Why’s It Called Vol. 1 Ventures?
By Ian Kar
When I talk about Vol. 1 Ventures with folks one question I get a lot is how we came up with the name. It’s a fun story that I wanted to share with you all (if you’re interested in learning more about being an LP, feel free to email me at [email protected])
When I decided to sell Fintech Today to Workweek, Stevie took me to Malibu for a week to destress. We were pretty far along with a hypothetical FTT Ventures idea but for some reason I didn’t feel like I was setting myself up for success there. Building a media company is hard, building a venture capital fund is also hard. They’re also very disparate and unique skill sets that don’t have that much overlap. I felt that my attention would always be pulled back to the media side of Fintech Today, and my focus would never be 100% on doing a VC fund, which is actually what I wanted to do anyway.
So, after I sold FTT, I thought about getting a fund off the ground. I pretty much had to start from scratch, so about 6 months of nonstop work went down the drain. I was pretty disappointed about that but was determined to power through. A week in Malibu would help me reset a bit.
I started scoping out an early stage fintech and crypto fund called Kar Ventures. I was pretty hyped about the name at the time.
In Malibu, there’s an Aviator Nation right off the PCH with a massive bar and lounge area for people to do work at. So Stevie & I spent a full day there hanging out and thinking about my next step. I was telling her all about Kar Ventures and what I wanted to do with it and she stops me suddenly, saying that she thinks I needed a new name—it was just another way for me to feed my ego. I also got a text from her brother, which if I recall correctly said, “Bro…you can’t call your fund Kar Ventures…”
After thinking about it I realized they were really right. Just because other funds are named after the GP’s didn’t mean that I needed to do the same. It’s a bit corny and lame in hindsight.
Now I had to start from even further back—you can start a company without a name but its hard to start a fund, which is so dependent on branding and marketing, without a clear brand that fits the fund thesis and the story.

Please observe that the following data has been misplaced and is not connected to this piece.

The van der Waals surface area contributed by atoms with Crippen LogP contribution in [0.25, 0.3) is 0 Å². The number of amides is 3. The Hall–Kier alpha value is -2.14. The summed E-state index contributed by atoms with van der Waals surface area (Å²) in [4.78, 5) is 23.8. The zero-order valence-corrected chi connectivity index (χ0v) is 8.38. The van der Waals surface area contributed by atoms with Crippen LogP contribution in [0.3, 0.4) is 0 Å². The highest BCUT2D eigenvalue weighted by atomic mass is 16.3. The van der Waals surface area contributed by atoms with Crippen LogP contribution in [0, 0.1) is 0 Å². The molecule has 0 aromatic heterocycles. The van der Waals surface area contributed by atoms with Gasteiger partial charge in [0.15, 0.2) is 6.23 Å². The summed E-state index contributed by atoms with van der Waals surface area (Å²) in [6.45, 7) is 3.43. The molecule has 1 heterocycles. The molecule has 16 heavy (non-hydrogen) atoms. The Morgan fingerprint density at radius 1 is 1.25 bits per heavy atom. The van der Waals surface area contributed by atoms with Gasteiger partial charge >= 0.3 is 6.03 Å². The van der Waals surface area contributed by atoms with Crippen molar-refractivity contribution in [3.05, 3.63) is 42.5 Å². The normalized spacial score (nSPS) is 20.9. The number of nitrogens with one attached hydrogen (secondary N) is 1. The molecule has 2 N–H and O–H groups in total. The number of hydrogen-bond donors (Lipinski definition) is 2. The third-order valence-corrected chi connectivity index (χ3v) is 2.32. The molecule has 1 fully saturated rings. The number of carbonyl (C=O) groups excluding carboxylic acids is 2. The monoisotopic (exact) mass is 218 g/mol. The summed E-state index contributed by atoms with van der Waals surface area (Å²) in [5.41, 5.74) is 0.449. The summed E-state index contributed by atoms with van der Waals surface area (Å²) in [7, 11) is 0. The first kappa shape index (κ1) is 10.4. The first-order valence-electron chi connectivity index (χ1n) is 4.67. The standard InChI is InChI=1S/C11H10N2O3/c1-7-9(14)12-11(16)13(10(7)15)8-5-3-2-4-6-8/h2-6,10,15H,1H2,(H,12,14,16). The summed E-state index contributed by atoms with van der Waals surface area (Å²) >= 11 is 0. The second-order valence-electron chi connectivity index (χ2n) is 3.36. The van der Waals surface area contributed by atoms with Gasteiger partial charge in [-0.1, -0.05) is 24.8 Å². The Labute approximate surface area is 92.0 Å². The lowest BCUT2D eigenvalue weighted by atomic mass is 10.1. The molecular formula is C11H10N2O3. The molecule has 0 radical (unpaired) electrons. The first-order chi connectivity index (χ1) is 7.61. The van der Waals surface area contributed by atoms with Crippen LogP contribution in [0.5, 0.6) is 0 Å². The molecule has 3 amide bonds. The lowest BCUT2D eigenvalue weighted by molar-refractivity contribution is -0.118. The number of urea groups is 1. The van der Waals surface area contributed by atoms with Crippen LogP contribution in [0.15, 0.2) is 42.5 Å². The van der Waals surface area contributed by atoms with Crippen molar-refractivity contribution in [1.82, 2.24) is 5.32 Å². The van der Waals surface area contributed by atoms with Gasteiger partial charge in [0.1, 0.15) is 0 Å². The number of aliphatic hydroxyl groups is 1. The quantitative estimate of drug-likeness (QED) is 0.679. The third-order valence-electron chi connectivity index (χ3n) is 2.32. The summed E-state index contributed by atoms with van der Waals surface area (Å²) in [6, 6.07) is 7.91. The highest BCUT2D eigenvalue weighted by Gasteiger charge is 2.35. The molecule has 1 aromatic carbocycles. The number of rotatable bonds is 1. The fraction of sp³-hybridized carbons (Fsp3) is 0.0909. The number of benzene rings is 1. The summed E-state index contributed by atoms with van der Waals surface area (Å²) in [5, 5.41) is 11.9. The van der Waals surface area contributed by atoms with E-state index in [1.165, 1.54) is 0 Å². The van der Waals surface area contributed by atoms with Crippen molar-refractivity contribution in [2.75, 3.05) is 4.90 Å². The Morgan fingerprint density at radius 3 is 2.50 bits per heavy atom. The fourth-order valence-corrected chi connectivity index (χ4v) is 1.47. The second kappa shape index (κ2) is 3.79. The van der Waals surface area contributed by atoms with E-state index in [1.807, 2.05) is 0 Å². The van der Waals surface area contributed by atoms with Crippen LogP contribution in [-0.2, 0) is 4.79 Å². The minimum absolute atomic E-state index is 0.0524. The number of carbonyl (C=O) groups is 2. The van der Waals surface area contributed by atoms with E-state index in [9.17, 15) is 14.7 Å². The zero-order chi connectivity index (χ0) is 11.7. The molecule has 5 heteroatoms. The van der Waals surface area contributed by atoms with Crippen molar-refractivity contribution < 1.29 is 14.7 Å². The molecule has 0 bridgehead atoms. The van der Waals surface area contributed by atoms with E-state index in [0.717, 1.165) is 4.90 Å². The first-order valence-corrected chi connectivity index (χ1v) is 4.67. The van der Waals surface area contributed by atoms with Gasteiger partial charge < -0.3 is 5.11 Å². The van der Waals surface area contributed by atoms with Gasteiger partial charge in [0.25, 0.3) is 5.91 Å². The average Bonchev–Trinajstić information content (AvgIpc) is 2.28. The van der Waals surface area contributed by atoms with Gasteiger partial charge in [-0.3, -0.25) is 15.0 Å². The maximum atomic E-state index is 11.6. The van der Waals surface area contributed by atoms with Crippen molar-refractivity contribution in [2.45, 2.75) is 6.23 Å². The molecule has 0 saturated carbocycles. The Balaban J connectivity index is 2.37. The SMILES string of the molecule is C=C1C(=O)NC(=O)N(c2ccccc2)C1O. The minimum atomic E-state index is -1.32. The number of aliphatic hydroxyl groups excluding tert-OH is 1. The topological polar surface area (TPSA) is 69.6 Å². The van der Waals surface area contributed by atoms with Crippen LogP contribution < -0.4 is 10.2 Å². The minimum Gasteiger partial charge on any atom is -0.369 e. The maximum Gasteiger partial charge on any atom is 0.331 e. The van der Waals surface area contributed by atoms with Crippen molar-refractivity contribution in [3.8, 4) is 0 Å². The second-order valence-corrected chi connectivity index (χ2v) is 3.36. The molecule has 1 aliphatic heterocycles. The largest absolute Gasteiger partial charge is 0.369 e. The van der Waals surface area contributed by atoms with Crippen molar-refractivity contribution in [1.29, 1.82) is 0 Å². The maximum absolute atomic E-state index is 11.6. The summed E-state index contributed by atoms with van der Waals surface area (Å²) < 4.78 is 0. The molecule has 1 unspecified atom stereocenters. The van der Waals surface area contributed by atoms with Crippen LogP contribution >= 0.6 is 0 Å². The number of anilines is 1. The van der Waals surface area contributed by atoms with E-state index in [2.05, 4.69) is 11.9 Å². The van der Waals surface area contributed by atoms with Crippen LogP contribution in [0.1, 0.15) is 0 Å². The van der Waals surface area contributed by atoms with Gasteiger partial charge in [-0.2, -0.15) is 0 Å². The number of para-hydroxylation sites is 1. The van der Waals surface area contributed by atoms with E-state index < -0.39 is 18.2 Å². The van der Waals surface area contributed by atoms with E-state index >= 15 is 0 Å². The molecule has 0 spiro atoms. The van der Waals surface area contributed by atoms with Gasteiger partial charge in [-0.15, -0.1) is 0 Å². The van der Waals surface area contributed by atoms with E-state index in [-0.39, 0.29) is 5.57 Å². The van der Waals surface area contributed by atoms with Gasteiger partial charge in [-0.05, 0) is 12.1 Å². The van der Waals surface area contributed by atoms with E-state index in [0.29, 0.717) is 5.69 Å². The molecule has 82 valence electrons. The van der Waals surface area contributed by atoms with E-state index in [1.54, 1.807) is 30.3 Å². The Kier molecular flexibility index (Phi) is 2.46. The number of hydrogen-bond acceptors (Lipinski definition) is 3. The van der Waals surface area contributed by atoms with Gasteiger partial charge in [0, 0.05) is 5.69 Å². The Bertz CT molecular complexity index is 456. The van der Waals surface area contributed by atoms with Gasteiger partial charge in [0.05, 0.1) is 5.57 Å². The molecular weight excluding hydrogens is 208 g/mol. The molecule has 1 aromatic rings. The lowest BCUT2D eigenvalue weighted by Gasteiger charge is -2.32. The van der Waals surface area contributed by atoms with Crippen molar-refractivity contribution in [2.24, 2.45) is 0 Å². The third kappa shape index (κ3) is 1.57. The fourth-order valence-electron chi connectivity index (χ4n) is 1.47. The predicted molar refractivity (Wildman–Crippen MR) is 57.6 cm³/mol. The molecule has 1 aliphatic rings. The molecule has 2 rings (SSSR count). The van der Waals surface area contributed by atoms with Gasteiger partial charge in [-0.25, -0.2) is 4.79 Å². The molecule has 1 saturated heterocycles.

At the Aviator Nation, there’s a stage and a wall of vinyl records of all sorts of music. It was Stevie who suggested “why don’t you do something music related?” Not a ton of people know this but I have a somewhat academic background in music in addition to my love of it—I had a music scholarship in college for singing, and played piano for 10 years.
Stevie asked me how I started getting into rap and I was telling her about how Jay-Z was the first rapper I started listening to, and how “Dirt Off Your Shoulders” was the first song I memorized. When I was younger I didn’t know a lot about music, and my parents hated rap, so I learned about the biographies of all these rappers from Wikipedia. Reasonable Doubt was Jay-Z’s first album, which is one of the top rap albums of all time, and he followed it up by In My Lifetime, Vol. 1.
I can’t remember who thought of it first but we both almost simultaneously realized that Vol. 1 would be a fire name for a VC fund. I’ve always been attracted to the early stage side of things, and being close to the company creation process. Vol. 1 Ventures is a symbol of that—the first steps in a founder’s journey, the first steps in turning an idea into a real company, and hopefully, the first of many funds.
Also Jay-Z’s rise is inspirational to me, and to other founders as well. Its hard for it not to be—he started selling CD’s in the back of his car, and started his own record label because of it. Now he’s one of the biggest artists in the world and has catapulted so many other artists to superstardom too.
Helping founders get started has been one of the most fulfilling experiences in my professional career, and something I feel like we’re only just scratching the surface with. Starting a company is hard and there are a ton of pain points that founders go through. Stevie and I think that with our experiences and unique skillsets, we can offset a lot of those issues and help companies from Day 0.